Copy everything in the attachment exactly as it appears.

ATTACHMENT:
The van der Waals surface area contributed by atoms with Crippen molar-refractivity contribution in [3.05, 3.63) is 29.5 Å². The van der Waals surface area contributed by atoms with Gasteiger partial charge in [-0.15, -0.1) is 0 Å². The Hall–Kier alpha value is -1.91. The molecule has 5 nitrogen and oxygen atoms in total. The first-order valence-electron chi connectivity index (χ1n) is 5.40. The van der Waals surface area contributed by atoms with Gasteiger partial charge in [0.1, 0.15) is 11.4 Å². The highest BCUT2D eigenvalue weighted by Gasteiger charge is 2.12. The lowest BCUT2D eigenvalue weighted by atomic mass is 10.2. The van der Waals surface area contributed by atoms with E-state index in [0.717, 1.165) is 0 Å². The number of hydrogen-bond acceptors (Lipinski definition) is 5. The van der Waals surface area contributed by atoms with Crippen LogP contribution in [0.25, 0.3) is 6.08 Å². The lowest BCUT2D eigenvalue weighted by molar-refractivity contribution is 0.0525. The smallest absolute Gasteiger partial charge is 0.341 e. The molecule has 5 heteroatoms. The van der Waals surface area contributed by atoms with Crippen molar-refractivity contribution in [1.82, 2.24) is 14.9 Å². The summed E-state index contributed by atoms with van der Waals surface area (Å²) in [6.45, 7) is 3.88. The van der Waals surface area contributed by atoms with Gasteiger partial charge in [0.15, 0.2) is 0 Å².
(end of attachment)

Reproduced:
The van der Waals surface area contributed by atoms with Crippen molar-refractivity contribution in [3.05, 3.63) is 29.5 Å². The van der Waals surface area contributed by atoms with Gasteiger partial charge in [-0.15, -0.1) is 0 Å². The Hall–Kier alpha value is -1.91. The molecule has 5 nitrogen and oxygen atoms in total. The first-order valence-electron chi connectivity index (χ1n) is 5.40. The van der Waals surface area contributed by atoms with Gasteiger partial charge in [0.1, 0.15) is 11.4 Å². The highest BCUT2D eigenvalue weighted by Gasteiger charge is 2.12. The lowest BCUT2D eigenvalue weighted by atomic mass is 10.2. The van der Waals surface area contributed by atoms with E-state index in [0.717, 1.165) is 0 Å². The number of hydrogen-bond acceptors (Lipinski definition) is 5. The van der Waals surface area contributed by atoms with Crippen LogP contribution in [0.25, 0.3) is 6.08 Å². The lowest BCUT2D eigenvalue weighted by molar-refractivity contribution is 0.0525. The smallest absolute Gasteiger partial charge is 0.341 e. The molecule has 5 heteroatoms. The van der Waals surface area contributed by atoms with Crippen molar-refractivity contribution in [1.82, 2.24) is 14.9 Å². The summed E-state index contributed by atoms with van der Waals surface area (Å²) in [6.45, 7) is 3.88. The van der Waals surface area contributed by atoms with Gasteiger partial charge in [0.15, 0.2) is 0 Å².